Republicans Say Access to Birth Control Is Protected. They’re Lying.

Senate Majority Leader Chuck Schumer (D-N.Y.) with Sen. Mazie Hirono (D-Hawaii) and Sen. Ed Markey (D-Mass.) during a news conference on the Right to Contraception Act on Capitol Hill in Washington, DC on Wednesday, June 05, 2024. (Jabin Botsford / The Washington Post via Getty Images)

On Wednesday, Republicans killed a bill that would have federally protected an individual’s right to access birth control and a healthcare worker’s right to distribute it.

The Right to Contraception Act passed a Democratic-led House in 2022. Since then it has been blocked by Senate Republicans at every turn.

The latest attempt to pass the measure was considered a “messaging” or protest vote and in the end only Republican Senators Lisa Murkowski (R-Alaska) and Susan Collins (R-Maine) crossed the political aisle to vote in the affirmative. The rest of the GOP cohort gave a defiant thumbs down, claiming that any effort to codify the right to contraception in federal law is unnecessary. 

“‘Democrats’ fear mongering and lies on contraception are nothing more than a means to infringe on Americans’ political and religious rights,” Sen. Rick Scott (R-Fla) posted on X, formerly known as Twitter.

“Contraception is legal, to my knowledge—it’s not in any jeopardy,” Sen. John Cornyn (R-Texas) claimed on the Senate floor. “And yet Sen.Schumer wants to schedule a show vote that suggests that somehow it is, maybe striking fear or anxiety in the minds of some.”

It is wonderful to hear anti-abortion legislators with a well-documented lust for power reaffirm the long-established right to access and provide birth control. There’s just one painfully obvious problem with their feeble assurances: They’re lying.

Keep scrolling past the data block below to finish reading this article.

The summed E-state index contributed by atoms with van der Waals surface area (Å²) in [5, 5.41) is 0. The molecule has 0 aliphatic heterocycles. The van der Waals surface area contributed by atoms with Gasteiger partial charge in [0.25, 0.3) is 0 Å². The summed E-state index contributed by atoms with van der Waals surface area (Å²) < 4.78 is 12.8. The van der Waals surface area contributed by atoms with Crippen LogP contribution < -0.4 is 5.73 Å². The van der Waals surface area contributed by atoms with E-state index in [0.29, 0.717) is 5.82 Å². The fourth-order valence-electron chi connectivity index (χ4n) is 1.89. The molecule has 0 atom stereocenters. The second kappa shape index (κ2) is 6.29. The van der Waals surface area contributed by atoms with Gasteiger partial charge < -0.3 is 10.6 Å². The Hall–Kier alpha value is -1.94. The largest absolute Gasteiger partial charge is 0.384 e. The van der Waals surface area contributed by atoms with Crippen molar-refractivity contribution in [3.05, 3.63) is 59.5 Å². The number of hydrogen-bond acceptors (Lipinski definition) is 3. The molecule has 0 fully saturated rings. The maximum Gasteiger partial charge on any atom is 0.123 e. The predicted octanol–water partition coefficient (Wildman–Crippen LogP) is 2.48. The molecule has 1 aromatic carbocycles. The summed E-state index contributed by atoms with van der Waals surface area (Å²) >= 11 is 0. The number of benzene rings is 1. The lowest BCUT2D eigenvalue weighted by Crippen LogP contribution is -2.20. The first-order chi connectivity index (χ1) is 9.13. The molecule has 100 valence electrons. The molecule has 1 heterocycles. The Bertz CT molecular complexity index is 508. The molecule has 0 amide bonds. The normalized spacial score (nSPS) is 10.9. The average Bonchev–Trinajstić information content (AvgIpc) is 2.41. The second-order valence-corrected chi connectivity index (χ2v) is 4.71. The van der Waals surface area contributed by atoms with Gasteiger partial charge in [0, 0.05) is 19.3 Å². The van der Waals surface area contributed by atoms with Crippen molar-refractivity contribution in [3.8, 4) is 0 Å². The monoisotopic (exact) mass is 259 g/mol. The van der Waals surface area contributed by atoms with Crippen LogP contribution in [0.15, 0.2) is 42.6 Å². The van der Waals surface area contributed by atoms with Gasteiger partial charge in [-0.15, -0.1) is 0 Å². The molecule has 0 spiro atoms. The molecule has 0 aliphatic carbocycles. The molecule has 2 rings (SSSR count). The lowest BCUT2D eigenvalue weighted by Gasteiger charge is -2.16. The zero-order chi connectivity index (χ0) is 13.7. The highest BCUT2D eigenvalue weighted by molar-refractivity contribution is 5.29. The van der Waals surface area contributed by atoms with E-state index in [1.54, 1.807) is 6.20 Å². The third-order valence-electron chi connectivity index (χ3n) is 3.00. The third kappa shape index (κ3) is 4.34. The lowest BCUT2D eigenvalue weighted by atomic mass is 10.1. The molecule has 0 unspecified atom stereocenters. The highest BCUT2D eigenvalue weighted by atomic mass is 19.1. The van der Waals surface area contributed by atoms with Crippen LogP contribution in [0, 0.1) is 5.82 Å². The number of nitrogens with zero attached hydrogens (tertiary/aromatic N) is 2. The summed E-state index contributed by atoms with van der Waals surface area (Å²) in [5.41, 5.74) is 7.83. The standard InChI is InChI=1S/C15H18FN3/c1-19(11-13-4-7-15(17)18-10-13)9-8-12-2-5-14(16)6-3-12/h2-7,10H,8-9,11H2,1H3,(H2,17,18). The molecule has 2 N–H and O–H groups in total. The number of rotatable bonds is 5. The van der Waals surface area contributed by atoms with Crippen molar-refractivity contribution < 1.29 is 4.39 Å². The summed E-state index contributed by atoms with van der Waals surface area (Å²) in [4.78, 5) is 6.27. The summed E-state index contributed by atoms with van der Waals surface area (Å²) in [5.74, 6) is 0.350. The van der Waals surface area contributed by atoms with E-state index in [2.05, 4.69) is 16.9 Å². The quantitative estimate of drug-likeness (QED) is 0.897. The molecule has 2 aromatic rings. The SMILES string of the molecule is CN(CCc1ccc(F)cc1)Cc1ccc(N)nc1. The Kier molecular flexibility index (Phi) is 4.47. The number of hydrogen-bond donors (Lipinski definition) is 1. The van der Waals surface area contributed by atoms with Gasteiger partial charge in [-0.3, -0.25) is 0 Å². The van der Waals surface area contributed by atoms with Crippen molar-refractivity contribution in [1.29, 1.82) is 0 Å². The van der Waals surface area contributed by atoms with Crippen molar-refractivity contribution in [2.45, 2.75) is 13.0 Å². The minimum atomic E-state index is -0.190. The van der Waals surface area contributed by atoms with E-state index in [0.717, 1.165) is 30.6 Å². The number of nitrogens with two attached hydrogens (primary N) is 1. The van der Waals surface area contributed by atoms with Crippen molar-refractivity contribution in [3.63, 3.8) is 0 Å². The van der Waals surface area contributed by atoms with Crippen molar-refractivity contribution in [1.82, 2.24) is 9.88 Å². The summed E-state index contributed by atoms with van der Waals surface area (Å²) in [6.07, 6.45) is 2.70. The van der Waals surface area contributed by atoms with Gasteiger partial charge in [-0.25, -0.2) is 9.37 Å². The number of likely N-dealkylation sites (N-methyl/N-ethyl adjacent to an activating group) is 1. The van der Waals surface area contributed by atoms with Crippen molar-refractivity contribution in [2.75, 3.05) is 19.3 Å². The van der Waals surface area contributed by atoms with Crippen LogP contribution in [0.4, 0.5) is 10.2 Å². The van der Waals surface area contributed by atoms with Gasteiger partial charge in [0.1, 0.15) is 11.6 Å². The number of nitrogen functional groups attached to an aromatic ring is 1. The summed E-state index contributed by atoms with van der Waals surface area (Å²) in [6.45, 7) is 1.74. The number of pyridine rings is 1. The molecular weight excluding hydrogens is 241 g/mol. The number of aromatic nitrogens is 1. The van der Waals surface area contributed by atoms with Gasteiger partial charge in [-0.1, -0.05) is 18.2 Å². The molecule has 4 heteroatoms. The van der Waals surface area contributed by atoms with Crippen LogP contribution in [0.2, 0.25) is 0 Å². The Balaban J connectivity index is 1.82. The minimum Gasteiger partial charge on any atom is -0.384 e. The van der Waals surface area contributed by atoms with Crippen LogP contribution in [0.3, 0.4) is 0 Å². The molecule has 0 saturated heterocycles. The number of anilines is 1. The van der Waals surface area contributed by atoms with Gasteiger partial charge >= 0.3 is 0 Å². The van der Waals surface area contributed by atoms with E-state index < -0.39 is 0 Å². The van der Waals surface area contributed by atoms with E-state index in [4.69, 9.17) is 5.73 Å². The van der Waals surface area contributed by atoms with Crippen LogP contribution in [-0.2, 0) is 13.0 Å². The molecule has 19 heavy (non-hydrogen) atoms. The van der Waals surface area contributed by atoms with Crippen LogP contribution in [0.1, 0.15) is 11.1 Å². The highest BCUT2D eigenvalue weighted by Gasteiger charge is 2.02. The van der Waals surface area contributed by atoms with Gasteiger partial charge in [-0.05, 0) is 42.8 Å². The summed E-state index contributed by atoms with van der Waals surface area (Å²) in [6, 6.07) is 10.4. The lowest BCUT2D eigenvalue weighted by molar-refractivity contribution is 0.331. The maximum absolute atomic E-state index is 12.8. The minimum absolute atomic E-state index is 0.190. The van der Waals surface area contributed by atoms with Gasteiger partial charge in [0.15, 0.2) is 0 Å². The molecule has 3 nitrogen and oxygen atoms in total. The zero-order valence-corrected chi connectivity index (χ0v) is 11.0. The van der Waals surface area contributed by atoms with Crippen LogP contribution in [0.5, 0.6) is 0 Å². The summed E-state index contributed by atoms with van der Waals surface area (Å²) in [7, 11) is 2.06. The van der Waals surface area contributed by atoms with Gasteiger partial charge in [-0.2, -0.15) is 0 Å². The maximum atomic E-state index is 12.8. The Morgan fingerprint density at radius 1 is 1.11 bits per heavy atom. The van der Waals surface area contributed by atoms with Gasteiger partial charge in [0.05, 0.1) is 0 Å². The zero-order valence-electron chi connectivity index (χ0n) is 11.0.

Republicans havebeen lying about the safety, effectiveness and use of contraception for decades with the sole purpose of curtailing access to various methods of birth control. 

In recent years, the lying has only persisted.

There is a reason why one in five adults living in the U.S. consider the right to use contraception actively under threat—because it is. 

A woman holds up a sign and a replica of a intrauterine device (IUD) ahead of a news conference with elected officials and reproductive rights groups on the Right to Contraception Act outside the U.S. Capitol on June 5, 2024 in. (Kent Nishimura / Getty Images)

Republicans made the same faux guarantees when it came to the constitutional right to access abortion care. This guarantee was disproved when right-wing judges decimated 50 years of legal precedent by overturning Roe v. Wade. It is the same lie fueling the Republican’s so-called “we’ll leave it up to the states” narrative as they simultaneously tout a nationwide abortion ban

Justice Clarence Thomas’ concurring opinion in Roe laid bare the conservative movement’s battle plans for continuing their full-fledged war on the right to privacy and bodily autonomy by urging the Court to revisit and overturn landmark cases that solidified the right to same-sex marriage and contraception.

The three justices who attempted to save Roe v. Wade—Justices Stephen Breyer, Sonia Sotomayor and Elena Kagan—issued their own warning, writing in a dissenting opinion that “no one should be confident that this majority is done with its work.” 

It is politically advantageous for Republicans to lie about their ongoing attacks on birth control and emergency contraception—the Right to Contraception Act was supported by eight in 10 voters, and in general nine out of 10 voters believe access to birth control should be legal. What’s just as clear is how the GOP is continuously attempting to deceive the American public.

The real question is not if birth control access is in jeopardy—that much is certain—but whether voters are going to once again ignore the dying canary in the coal mine of democracy and allow another constitutional right to fall by the wayside. 

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Danielle Campoamor is a former NBC and TODAY reporter and award-winning freelance writer and editor published in The New York Times, Washington Post, TIME, New York Magazine's The Cut, CNN, MSNBC, Mother Jones, Marie Claire, Vogue, Vanity Fair and more. She covers a wide variety of topics, including reproductive justice and abortion care, gun violence, mental health, gender-based violence, climate change and more. She lives in Brooklyn, N.Y., with her husband and two feral sons.